- In a Consumer Reports test, the most efficient refrigerator used $68/year less electricity than the least efficient model. Multiply that difference over a decade or two, and the lifetime energy savings could be greater than the up-front cost. All it takes to get the best appliance for your needs is some initial research.
- Look for an ENERGY STAR label which indicates the appliance is substantially more efficient than the minimum standard. Your greatest energy savings opportunities can come from replacing an old appliance with an ENERGY STAR-rated appliance. Removing a refrigerator that’s 20 years old and replacing it with a new ENERGY STAR model can lower the monthly electricity cost by 75 percent, from $16.50 to less than $4.
- Set your refrigerator at 35 to 38 degrees and your freezer at 0 degrees.
- Make sure there is adequate airflow between the wall and the back of the unit.
- Keep the refrigerator relatively full when possible. One full unit is better than two partially filled.
- Check and replace worn door gaskets and clean the grills and coils regularly. Refrigeration can account for as much as 18 percent of a home’s usage. If the refrigerator was manufactured before 1995, consider a newer energy-efficient model.
- Defrost the refrigerator and freezer regularly.
- Do you have a freezer or second refrigerator in the garage? This can be a major energy hog, especially if it’s old.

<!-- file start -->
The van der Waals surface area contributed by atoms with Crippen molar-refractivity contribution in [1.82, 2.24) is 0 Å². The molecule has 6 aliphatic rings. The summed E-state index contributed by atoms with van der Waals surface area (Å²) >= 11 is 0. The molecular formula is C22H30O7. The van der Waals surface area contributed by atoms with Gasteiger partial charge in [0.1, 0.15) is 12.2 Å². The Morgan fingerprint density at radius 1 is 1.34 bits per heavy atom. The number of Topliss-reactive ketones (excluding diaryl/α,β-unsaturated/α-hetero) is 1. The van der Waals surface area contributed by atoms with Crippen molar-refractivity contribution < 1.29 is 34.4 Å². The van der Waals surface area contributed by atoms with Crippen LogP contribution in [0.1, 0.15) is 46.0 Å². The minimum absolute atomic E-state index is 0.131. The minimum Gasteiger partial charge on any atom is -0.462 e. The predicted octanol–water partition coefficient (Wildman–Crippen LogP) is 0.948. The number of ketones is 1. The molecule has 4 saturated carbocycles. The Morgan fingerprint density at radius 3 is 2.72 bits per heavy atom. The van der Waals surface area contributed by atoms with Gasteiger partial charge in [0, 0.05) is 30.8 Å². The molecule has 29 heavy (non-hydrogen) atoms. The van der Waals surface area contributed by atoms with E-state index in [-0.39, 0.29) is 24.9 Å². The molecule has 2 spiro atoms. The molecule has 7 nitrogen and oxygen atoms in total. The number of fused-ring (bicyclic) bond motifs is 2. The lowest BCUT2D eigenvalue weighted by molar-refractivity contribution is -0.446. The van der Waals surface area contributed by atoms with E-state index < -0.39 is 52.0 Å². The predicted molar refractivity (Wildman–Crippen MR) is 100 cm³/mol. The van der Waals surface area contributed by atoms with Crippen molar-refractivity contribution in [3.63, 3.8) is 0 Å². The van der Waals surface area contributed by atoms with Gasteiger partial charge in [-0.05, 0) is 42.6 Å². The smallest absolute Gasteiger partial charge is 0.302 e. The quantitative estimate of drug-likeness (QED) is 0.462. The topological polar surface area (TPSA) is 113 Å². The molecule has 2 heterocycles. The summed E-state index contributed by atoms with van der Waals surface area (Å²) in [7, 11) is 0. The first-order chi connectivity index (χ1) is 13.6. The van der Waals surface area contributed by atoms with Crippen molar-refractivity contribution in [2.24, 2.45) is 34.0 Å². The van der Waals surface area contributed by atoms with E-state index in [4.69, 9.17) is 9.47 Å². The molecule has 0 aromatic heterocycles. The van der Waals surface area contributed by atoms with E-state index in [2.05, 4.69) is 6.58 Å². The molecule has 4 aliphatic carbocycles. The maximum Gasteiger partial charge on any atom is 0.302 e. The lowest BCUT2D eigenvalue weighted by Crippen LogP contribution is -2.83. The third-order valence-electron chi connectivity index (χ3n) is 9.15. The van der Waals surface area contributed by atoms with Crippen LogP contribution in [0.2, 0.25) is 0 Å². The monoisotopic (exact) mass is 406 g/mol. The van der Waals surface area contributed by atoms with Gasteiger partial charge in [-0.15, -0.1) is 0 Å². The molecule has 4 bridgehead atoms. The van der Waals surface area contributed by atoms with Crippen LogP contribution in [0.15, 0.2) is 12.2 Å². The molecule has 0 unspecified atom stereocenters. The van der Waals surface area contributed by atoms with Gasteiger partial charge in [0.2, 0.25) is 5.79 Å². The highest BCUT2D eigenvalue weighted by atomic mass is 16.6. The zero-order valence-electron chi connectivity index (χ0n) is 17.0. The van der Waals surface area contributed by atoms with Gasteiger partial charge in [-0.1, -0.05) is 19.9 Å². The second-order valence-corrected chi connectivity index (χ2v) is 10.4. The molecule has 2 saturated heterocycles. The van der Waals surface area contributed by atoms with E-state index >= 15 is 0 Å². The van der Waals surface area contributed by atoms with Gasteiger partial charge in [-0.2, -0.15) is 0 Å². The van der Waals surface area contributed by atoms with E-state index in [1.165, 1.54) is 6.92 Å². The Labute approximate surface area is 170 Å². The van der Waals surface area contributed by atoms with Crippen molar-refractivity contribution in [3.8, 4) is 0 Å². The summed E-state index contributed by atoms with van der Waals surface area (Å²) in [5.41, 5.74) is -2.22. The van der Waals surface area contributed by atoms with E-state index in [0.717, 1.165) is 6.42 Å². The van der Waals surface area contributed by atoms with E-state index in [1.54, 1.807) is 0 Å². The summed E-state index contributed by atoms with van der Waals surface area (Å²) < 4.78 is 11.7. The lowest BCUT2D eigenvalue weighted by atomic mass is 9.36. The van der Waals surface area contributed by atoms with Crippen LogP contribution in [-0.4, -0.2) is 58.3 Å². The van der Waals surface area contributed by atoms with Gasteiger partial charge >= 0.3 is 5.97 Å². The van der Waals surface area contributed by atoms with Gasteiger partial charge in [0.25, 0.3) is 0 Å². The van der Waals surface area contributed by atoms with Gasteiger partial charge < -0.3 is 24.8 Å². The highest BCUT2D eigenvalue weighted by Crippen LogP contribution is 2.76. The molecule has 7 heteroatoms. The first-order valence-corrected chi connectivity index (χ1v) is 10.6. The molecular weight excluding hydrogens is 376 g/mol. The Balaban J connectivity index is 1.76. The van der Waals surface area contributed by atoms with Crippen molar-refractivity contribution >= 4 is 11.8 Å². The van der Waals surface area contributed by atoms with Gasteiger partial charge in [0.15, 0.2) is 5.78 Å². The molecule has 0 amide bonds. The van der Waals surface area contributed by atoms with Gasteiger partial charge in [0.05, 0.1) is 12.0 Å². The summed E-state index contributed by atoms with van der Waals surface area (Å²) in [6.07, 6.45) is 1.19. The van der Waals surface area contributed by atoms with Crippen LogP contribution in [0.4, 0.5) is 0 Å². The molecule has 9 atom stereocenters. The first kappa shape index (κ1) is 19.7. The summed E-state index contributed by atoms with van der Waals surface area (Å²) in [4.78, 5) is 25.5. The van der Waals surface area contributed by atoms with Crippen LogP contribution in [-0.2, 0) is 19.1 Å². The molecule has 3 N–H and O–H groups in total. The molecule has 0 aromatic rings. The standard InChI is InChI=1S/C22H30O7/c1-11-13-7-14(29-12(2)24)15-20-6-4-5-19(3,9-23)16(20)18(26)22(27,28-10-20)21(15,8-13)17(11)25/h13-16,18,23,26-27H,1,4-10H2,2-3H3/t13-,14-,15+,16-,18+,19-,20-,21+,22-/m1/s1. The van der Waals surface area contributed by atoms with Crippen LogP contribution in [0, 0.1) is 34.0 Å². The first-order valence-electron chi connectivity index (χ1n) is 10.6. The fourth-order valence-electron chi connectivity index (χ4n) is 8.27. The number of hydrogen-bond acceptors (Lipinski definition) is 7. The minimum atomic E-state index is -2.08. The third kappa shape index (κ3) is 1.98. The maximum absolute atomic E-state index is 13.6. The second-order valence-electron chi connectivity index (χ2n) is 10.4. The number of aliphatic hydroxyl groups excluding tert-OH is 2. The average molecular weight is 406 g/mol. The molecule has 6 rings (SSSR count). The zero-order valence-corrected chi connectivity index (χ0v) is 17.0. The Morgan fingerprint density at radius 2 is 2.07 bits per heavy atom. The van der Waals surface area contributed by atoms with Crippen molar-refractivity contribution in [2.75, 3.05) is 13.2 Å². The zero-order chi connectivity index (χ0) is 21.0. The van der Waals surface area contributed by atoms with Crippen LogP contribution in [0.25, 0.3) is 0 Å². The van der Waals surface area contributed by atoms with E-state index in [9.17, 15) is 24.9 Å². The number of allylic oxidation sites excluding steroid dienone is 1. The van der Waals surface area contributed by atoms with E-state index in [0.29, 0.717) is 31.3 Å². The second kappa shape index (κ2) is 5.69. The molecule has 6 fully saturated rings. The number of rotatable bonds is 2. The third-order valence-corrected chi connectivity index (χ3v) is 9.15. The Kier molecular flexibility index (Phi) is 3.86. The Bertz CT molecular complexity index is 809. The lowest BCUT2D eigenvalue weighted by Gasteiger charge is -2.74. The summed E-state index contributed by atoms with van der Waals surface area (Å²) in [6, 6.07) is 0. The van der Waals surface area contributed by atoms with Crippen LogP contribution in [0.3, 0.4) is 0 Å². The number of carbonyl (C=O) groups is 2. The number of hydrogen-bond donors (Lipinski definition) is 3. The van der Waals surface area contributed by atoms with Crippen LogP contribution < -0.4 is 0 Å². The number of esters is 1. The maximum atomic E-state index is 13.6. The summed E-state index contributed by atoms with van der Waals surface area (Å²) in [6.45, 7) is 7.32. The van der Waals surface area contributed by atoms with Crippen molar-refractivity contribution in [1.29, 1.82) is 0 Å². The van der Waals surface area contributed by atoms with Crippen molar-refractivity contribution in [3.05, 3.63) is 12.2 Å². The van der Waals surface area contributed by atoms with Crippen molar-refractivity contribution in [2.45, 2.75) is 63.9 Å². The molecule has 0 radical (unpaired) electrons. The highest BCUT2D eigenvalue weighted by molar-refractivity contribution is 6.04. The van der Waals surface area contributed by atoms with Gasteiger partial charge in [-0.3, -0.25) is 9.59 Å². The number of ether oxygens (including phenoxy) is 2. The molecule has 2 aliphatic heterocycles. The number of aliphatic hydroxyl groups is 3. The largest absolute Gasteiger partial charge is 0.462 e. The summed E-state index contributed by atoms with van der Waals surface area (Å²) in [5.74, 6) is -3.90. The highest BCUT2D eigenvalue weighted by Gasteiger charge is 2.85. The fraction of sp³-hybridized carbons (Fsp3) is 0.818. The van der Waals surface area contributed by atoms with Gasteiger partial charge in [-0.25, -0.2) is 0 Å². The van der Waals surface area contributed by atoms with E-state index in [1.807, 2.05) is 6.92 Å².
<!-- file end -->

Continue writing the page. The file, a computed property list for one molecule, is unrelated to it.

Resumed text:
- Use the correct size burner to fit the pan.
- Use smaller appliances like a microwave or slow cooker instead of the oven when possible.
- Use the most energy-efficient and shortest setting that gets your dishes clean.
- Air dry rather than using the heated dry function.
- Wait to run a load until the dishwasher is full.
- Wash clothes in the most economical settings that will do the job and always wash full loads.
- When possible, run consecutive loads when drying clothes to use the heat generated from the first load for the second.
It’s always a great idea to give energy-efficient gifts. Here are a few ideas based on a range of prices. You might even want to keep one or two of these for yourself!
- Smart power strip. Price: $15 to $100—Smart power strips are the perfect gift for your tech-savvy family members and friends because they’ll likely need the extra outlets for their many devices. Smart power strips give more control than traditional ones. By plugging the main hardware item, such as a computer or monitor, into the master outlet, you can easily control the rest of the devices. When that main device is turned off, everything else plugged into the strip also powers off. Some smart power strips can also be operated through a remote control or smartphone app, and some include programmable timers.